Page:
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Categories: 21st Century, British, Humour, Language
Imprint: Carcanet Poetry
Publisher: Carcanet Press
Paperback (112 pages)
(Pub. Apr 2020)
eBook (EPUB) Needs ADE!
(Pub. Apr 2020)
(Pub. Apr 2020)
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A Times Literary Supplement Book of the Year 2020In Squid Squad: A Novel we join Natalie Chatterley, Angus Mingus, Nerys Harris and friends as they make recordings of the doorbell, uncrumple their cash and fling their walnuts from the window. They contemplate the spaces between the spaces between things and compare the rhythm of rhetoric to the rhetoric of rhythm, while around them chickens feed on chestnuts, nuthatches nest in bicycle baskets, and budgerigars sulk themselves to sleep.
A Telegraph Book of the Year 2020
The second half features shorter stand-alone poems. Here, poetic form is given a playful reworking: a poem to be spoken in a single breath, a poem made entirely of questions, a series of three poems in the form of university mark schemes, and poems that explore the possibilities of the list as a verse form.
'No book this year has brought me more joy.'
Tristram Fane Saunders, Telegraph Poetry Books of the Year 2020
'A beautiful, exactly written piece of nonsense-noir'
Keith Miller, TLS Books of the Year 2020
'Through Welton's abundant assonance and alliteration, through the accents and rhythms of his syntax, sensations become linguistically tangible... Welton probes ordinary micro-phenomena to reveal the ineffable... Throughout Squid Squad, the reader is in the company of an acute observer and expert linguist turning his attention to his own use of language. Welton is without peer when it comes to putting slow motion perceptions into words'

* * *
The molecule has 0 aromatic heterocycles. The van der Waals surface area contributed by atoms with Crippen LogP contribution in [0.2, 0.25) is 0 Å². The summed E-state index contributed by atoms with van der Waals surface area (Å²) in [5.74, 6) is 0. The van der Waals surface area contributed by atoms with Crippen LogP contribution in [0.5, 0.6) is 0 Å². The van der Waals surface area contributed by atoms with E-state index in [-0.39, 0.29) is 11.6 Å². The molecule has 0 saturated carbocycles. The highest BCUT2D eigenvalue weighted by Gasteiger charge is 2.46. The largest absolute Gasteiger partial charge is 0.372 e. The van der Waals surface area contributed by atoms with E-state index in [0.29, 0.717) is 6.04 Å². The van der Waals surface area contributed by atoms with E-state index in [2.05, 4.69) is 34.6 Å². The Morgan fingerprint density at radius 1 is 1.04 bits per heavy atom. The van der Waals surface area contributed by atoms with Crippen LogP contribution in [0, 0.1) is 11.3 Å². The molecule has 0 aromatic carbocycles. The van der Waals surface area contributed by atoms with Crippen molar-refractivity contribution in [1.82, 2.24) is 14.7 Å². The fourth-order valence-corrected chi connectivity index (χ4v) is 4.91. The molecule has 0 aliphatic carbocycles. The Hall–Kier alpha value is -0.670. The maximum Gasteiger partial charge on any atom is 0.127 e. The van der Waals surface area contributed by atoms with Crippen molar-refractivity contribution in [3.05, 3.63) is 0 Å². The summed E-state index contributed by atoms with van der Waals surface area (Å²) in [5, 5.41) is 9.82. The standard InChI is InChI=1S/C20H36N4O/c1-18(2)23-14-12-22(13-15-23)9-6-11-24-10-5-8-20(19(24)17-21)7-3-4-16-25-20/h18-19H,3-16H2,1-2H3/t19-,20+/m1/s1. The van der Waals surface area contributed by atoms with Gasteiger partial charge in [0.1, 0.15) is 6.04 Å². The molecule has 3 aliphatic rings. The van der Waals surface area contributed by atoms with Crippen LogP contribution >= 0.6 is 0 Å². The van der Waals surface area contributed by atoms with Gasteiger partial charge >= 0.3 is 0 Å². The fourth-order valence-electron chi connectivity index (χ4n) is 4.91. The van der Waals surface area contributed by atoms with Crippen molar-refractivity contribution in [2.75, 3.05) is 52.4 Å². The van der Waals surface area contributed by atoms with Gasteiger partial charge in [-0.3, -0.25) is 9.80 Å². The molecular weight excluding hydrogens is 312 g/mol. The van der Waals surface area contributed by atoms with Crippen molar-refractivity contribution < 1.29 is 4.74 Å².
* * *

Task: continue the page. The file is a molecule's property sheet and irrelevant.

Nasser Hussain, Times Literary Supplement
'Welton is a poet who resists the idea of a stable, complete, consumable poem, as his iterative patterns of poems (in a book that calls itself 'a novel') show - and certainly, both books are short on satisfaction, questioning in different ways what poetic satisfaction might be. The mimed actions, like unoriginal incorrect versions of ancient epigrams, seem to take us to the brink of textual meaning, again and again, and then leave us there, like cartoon coyotes, scrabbling in midair.''There's a melancholy undertow to his humour: taken together, these poems come to feel like glimpses into the Eleanor Rigby-ish private lives of all the lonely people, as they sit at home, playing with peanut shells, drawing on the walls, lost in tangled thoughts, doing nothing.'
The Poetry Review
Tristram Fane Saunders, The Telegraph
'Welton's tuning-fork sentences make small things sing with precise beauty'
Jeremy Noel-Tod, The Sunday Times
Praise for Matthew Welton 'I'm also eagerly awaiting the publication of The Book Of Matthew by Matthew Welton but I'll have to wait until September. He's a poet who has consistently (but slowly) produced some stunningly beautiful work - but this is his first complete book.'
Dave Gorman, The Observer 'I think this is the first poetry book I've recommended, but it's just stunning and deserves far wider recognition. While there's a playfulness and a lightness of touch to the writing it also left me feeling that every single word was in exactly the right place. Beautiful.'
Dave Gorman 'It arrives with a unique and distinct sensibility; his poems create their own evocative and elusive worlds. There is a kind of relaxed quizzical sensuality running throughout, an easy, compelling confidence.'
'It arrives with a unique and distinct sensibility; his poems create their own evocative and elusive worlds. There is a kind of relaxed quizzical sensuality running throughout, an easy, compelling confidence.'
The Guardian 'You're unlikely to read anything like it . . . poems are rarely so curious, precise and committed to their enquiry.'
The Carcanet Blog Parwana Fayyaz: NPVIII: Meet the Contributor read more New Poetries VIII: Sinad Morrissey on Conor Cleary read more The Earliest Witnesses: G.C. Waldrep read more Conor Cleary: NPVIII: Meet the Contributor read more New Poetries VIII: Tara Bergin on Suzannah V. Evans read more Suzannah V. Evans: NPVIII: Meet the Contributor read more
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